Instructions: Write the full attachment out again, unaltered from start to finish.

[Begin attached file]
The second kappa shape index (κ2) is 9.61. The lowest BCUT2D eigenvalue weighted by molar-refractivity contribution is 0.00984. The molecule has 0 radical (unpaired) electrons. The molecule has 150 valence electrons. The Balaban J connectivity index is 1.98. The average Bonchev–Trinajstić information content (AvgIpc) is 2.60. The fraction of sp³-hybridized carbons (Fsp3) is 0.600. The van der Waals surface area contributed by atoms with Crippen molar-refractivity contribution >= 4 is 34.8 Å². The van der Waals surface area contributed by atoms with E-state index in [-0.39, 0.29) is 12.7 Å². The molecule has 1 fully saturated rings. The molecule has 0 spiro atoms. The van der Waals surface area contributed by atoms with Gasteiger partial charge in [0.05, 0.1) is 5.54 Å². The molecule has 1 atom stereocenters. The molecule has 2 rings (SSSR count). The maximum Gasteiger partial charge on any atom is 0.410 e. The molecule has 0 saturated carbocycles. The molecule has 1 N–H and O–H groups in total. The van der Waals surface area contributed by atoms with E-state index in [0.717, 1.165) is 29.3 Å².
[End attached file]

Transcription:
The second kappa shape index (κ2) is 9.61. The lowest BCUT2D eigenvalue weighted by molar-refractivity contribution is 0.00984. The molecule has 0 radical (unpaired) electrons. The molecule has 150 valence electrons. The Balaban J connectivity index is 1.98. The average Bonchev–Trinajstić information content (AvgIpc) is 2.60. The fraction of sp³-hybridized carbons (Fsp3) is 0.600. The van der Waals surface area contributed by atoms with Crippen molar-refractivity contribution >= 4 is 34.8 Å². The van der Waals surface area contributed by atoms with E-state index in [-0.39, 0.29) is 12.7 Å². The molecule has 1 fully saturated rings. The molecule has 0 spiro atoms. The van der Waals surface area contributed by atoms with Gasteiger partial charge in [0.05, 0.1) is 5.54 Å². The molecule has 1 atom stereocenters. The molecule has 2 rings (SSSR count). The maximum Gasteiger partial charge on any atom is 0.410 e. The molecule has 0 saturated carbocycles. The molecule has 1 N–H and O–H groups in total. The van der Waals surface area contributed by atoms with E-state index in [0.717, 1.165) is 29.3 Å².